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Chircop A.,Dalhousie University | van der Elst R.,Oceanographic Research Institute Durban | Guerreiro J.,University of Lisbon | Grilo C.,University of Lisbon | Carneiro G.,University of Cardiff
Ocean Development and International Law | Year: 2010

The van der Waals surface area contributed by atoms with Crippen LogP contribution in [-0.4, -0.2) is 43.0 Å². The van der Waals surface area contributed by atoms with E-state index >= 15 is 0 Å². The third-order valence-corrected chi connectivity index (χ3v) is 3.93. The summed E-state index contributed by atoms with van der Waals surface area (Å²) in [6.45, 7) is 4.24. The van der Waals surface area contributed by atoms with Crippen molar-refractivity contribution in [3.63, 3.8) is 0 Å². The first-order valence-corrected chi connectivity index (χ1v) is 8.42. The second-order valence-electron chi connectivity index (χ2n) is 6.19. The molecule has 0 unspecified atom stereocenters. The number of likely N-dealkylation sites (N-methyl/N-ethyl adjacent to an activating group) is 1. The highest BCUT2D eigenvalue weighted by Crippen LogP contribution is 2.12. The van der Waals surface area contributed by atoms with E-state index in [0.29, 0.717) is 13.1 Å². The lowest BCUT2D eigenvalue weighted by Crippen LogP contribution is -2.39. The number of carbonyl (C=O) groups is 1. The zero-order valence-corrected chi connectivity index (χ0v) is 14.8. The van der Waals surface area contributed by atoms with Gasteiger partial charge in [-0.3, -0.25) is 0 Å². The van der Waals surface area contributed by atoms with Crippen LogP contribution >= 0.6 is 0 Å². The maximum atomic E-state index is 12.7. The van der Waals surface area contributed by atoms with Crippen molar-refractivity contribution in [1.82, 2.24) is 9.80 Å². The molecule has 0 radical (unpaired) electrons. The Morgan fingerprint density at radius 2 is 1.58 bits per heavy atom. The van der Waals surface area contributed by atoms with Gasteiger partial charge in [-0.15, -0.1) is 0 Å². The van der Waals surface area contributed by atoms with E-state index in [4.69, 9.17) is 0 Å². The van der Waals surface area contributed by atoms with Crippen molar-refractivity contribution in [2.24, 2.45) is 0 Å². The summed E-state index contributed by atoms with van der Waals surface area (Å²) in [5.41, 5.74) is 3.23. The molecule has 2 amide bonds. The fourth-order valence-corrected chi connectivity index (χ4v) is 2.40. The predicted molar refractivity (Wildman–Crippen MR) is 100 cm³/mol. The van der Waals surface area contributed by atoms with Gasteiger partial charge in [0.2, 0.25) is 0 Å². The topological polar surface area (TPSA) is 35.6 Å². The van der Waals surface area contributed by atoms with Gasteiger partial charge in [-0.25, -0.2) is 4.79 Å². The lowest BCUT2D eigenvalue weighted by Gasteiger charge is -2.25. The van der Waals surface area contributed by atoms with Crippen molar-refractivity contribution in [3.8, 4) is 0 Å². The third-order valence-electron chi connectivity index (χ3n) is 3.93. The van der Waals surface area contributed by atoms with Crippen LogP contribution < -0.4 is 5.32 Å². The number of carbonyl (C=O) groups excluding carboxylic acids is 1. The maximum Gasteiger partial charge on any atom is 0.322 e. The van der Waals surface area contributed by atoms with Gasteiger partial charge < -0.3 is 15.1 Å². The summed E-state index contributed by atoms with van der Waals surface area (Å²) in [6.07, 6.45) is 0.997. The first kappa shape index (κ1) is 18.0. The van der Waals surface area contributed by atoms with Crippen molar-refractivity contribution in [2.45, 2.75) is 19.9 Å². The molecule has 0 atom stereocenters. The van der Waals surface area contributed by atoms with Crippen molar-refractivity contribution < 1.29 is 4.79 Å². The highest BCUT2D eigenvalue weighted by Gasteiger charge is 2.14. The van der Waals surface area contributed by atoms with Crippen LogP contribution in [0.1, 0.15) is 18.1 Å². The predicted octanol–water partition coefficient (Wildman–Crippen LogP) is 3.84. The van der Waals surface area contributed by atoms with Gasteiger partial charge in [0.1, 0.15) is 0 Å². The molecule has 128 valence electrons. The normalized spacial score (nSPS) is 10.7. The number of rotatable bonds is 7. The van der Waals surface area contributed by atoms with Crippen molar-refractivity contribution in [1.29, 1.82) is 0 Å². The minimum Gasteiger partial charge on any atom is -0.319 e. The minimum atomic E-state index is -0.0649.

Marine protected areas (MPAs), including MPA networks, have become an indispensable tool for marine conservation. This article undertakes a comparative discussion of the domestic governance frameworks of Mozambique, South Africa, and Tanzania in view of the efforts of these three states to scale up their MPA cooperation in the East African Marine Ecoregion (EAME) to include MPA networks, including transboundary MPAs. Although on many issues there appears to be regional solidarity and convergence on principles, including participatory processes and decision making to guide MPA making, there are significant differences on lead roles, institutional structures, access to public information, and conflict management, among others, which would need to be factored in MPA cooperation. Other important factors for regional MPA cooperation include policy directions on shared concerns such as conservation and development values with emphasis on equitable resource use and poverty alleviation. © Taylor & Francis Group, LLC. Source

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